Originally Posted by kidneystones
I elected to cite Martin because he does not dispute the fact that Gov. Palin's teleprompter scrolled faster than Gov. Palin was reading.
To quote Martin: "Perhaps there were moments where it (Gov. Palin's teleprompter) scrolled slightly past her exact point in the speech"
Martin then immediately concedes that he was not watching the teleprompter for large periods of the speech. "I frequently looked up at the machine." Martin admits he was occupied in other activities but asks us to assume, as he does, that Palin was not forced to work without a teleprompter.
Martin therefore asks us first to accept his judgment, then his opinion, and then finally his extrapolations, extrapolations he admits are based on an unreliable data set, as myth-refuting fact.
As for 'No major malfunction', a claim supported by the convention organizer? That's not the point. It seems to me that if any speaker is forced to work around a teleprompter that is not displaying the text that needs to be read, then she or he deserves credit. Martin wants to deny Palin that, as do you.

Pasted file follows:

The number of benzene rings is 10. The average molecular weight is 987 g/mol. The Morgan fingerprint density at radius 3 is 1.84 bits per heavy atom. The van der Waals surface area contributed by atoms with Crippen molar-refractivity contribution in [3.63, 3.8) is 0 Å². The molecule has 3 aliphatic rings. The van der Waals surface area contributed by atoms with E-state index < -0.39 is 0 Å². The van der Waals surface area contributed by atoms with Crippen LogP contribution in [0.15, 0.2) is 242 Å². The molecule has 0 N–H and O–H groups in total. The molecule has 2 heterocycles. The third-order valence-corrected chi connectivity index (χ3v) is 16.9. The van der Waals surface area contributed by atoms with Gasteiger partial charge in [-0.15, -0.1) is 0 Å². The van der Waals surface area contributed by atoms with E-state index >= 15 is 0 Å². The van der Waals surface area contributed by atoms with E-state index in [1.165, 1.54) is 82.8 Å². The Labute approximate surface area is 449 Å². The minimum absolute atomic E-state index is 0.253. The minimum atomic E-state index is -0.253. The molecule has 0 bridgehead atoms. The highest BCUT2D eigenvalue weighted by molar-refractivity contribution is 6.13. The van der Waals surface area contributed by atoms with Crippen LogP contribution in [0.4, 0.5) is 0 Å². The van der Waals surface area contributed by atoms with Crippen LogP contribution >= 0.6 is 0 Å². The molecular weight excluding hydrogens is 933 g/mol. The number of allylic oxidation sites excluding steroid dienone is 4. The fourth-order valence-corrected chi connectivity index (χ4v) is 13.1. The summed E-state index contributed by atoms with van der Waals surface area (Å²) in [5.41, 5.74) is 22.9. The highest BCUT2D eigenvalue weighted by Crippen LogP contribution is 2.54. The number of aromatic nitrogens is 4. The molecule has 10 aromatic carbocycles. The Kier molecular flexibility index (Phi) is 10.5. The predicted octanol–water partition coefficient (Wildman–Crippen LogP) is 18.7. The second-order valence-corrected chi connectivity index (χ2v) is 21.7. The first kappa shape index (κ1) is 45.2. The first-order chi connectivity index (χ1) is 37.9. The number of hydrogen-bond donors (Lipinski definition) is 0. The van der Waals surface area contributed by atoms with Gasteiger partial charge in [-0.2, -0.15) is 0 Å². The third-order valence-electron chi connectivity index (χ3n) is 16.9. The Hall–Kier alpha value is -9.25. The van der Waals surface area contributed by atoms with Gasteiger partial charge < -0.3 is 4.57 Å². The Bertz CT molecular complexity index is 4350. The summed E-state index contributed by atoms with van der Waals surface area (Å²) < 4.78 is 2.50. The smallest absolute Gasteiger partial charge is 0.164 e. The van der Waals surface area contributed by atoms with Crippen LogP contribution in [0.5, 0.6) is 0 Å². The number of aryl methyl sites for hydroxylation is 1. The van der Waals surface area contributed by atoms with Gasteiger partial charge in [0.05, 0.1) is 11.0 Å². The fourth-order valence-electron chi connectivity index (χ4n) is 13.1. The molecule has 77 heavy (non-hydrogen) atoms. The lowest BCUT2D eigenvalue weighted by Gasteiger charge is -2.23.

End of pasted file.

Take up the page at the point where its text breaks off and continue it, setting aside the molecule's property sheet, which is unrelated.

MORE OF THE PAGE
I'll watch the diavlog once more and see if there's any merit to your other complaint.
I think you and I interpret words differently. I'll admit that I might be interpreting things wrongly, but I don't see in the same thing is Martin's words that you do.
Martin's "Perhaps" sentence, which you took to be not disputing a fact, I took to be a hypothetical situation where something could have happened when he wasn't watching, but he didn't think did. That his next sentence starts with "But" to me implies negation of the previous hypothetical.
Similarly "frequently" looking at the teleprompter, which you took to mean he didn't watch it for "large periods of the speech," I took to mean that there were not long stretches of time in which he did not occasionally look at the machine.
On denying credit, Martin might want to do that. I don't know. As for myself however, my post was motivated only by my perception that you linked to an article which undercut the argument you made. If you were to ask my opinion on the matter, I'd say it probably is more difficult to give a speech with teleprompter troubles than otherwise. I'd imagine it would necessitate looking at a hard copy of the speech on the podium more often, thus possibly ruining the illusion that a teleprompter gives.
Hopefully I included enough qualifiers to show that what I post is my opinion.